Most book lovers appreciate, if not prefer, the print format, if only for the corporeal pleasures of leafing through the pages, which you can also physically mark with a pen if you so desire, including the author’s signature at book readings. Those traditional elements have proven pleasantly tenacious over time, even in the fact of the digital revolution. This is good news for everybody who loves literature, on both sides of the page. It means despite dire claims to the contrary, people are indeed still reading in the modern era.
Like the LP, once thought totally replaced by CDs, which ironically are now being rendered "obsolete" by downloads, print books will never go completely out of style, and also like vinyl records, they have even experienced been a resurgence of interest, long after being declared all but extinct.
But eBooks, like MP3s, have their inherent advantages as well, and will prove equally resilient, even as the format evolves via continuing innovation. Here are a few of those advantages:
1. Portability – true, an author cannot “sign” your eBook at a live appearance. But he or she can read the text right from their iPhone, just like you can (I've seen it done)! And if you “forget” to pack some leisurely literary material for your trip, either on the way to work in the morning or while relaxing on vacation, no worries, as long as your smart phone has the Kindle app. The convenience of this feature has been taken for granted amid all the hysteria that the commercial value of eBooks is in rapid decline.
2. Accessibility – along with the fact you can carry your book wherever you go without having to actually hold or pack a cumbersome tome, you can actually bring your own home library with you, since the number of books you can store on your Kindle is practically limitless, as well as easy to browse and choose.
3. Automatic Bookmarking – Kindle readers “hold your place” for you, so when you close the book, then reopen it later, you’re taken right back to where you left off, rendering the idea of a physical bookmark (or folded corner) obsolete. This is especially cool if you’re reading several books at once, and hopping around your own virtual library.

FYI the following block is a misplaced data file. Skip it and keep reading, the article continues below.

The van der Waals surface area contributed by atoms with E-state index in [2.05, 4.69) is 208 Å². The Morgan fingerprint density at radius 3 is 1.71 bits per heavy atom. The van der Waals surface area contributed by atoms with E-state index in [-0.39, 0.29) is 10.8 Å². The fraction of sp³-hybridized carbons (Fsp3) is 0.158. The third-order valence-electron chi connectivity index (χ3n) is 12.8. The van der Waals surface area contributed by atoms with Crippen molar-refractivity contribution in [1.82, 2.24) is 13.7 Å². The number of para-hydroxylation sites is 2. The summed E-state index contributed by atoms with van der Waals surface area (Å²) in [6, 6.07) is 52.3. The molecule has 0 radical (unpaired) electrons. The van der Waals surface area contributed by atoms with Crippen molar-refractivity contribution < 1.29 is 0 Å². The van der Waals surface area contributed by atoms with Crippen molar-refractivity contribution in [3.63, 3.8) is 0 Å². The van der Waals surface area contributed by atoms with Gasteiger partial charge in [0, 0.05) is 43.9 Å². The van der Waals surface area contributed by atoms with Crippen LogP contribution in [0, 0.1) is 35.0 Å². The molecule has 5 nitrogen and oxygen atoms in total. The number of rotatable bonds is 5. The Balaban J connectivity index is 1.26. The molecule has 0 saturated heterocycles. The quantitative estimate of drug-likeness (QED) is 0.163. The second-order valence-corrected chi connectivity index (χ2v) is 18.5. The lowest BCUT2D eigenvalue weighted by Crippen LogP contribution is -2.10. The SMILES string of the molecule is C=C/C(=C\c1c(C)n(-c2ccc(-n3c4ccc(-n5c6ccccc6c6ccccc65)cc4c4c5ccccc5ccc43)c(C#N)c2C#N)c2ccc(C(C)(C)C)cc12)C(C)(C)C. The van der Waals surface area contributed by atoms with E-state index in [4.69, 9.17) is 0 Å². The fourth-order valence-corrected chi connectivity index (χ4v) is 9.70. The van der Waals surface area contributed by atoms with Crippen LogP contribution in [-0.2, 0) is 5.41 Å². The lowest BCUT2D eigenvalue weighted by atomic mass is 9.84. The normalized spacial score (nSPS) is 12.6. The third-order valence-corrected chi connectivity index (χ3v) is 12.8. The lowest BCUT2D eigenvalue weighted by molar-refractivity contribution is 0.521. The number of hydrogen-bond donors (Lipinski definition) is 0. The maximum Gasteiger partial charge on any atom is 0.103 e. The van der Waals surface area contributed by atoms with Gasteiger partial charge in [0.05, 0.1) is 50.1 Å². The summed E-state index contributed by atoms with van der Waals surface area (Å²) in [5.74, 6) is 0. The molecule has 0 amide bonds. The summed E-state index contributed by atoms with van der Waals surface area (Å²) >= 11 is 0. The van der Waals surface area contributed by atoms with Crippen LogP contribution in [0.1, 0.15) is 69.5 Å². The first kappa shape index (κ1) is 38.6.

4. Affordability – many eBooks, especially by indie authors, can be not only sampled for free, but also purchased for basically a buck (.99), which is mutually beneficial, especially for unknown writers hoping total strangers will take the risk of downloading their work. And if you are a member of Kindle Select, you can read a bunch of books for one flat fee. Not all authors like this option due to complaints about underpayment, except in terms of exposure, but from the reader’s point of view, it’s a bargain. Major publishers are being “punished” for allegedly overcharging for the eBook editions of their bestselling titles, but that may change soon due to the backlash, to which some attribute the recent sales decline.
5. Easy to Publish – from the writer’s perspective, there is nothing more appealing than being able to upload your manuscript and see it on the marketplace almost instantly. Naturally this had led to a glut – or a bonanza, depending on how you look at it – but once discerning readers filter through the amateurish stuff, which is pretty easy to spot, a treasure trove of experimental, esoteric and exciting literature awaits, opening doors for both bold authors and adventuresome audiences alike.
So next time you come across an articleclaiming that eBooks are a dying breed, for whatever reason, keep in mind the piece itself was probably published exclusively online, not in a print magazine. Why? Because nowadays, most people access their information via digital technology. That is never going to change.
Case in point: the post you're reading right now.
What are some of your favorite things about the eBook format?
PHOTO: ALEXANDER PFEIFFENBERGER